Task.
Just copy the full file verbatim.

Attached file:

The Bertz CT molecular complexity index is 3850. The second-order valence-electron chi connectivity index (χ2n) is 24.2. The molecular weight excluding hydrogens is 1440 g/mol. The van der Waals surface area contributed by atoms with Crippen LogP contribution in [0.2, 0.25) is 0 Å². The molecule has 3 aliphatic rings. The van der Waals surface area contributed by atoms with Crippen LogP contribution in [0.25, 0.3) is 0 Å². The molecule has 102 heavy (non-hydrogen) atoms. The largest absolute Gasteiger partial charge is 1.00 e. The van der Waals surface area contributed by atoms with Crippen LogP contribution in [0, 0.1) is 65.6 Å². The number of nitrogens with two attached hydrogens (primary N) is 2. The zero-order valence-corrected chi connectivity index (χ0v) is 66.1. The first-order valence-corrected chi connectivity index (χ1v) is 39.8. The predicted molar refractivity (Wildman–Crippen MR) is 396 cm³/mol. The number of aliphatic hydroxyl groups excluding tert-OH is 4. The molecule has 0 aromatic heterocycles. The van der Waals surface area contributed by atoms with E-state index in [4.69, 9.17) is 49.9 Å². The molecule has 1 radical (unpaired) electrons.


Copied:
The Bertz CT molecular complexity index is 3850. The second-order valence-electron chi connectivity index (χ2n) is 24.2. The molecular weight excluding hydrogens is 1440 g/mol. The van der Waals surface area contributed by atoms with Crippen LogP contribution in [0.2, 0.25) is 0 Å². The molecule has 3 aliphatic rings. The van der Waals surface area contributed by atoms with Crippen LogP contribution in [0.25, 0.3) is 0 Å². The molecule has 102 heavy (non-hydrogen) atoms. The largest absolute Gasteiger partial charge is 1.00 e. The van der Waals surface area contributed by atoms with Crippen LogP contribution in [0, 0.1) is 65.6 Å². The number of nitrogens with two attached hydrogens (primary N) is 2. The zero-order valence-corrected chi connectivity index (χ0v) is 66.1. The first-order valence-corrected chi connectivity index (χ1v) is 39.8. The predicted molar refractivity (Wildman–Crippen MR) is 396 cm³/mol. The number of aliphatic hydroxyl groups excluding tert-OH is 4. The molecule has 0 aromatic heterocycles. The van der Waals surface area contributed by atoms with E-state index in [4.69, 9.17) is 49.9 Å². The molecule has 1 radical (unpaired) electrons.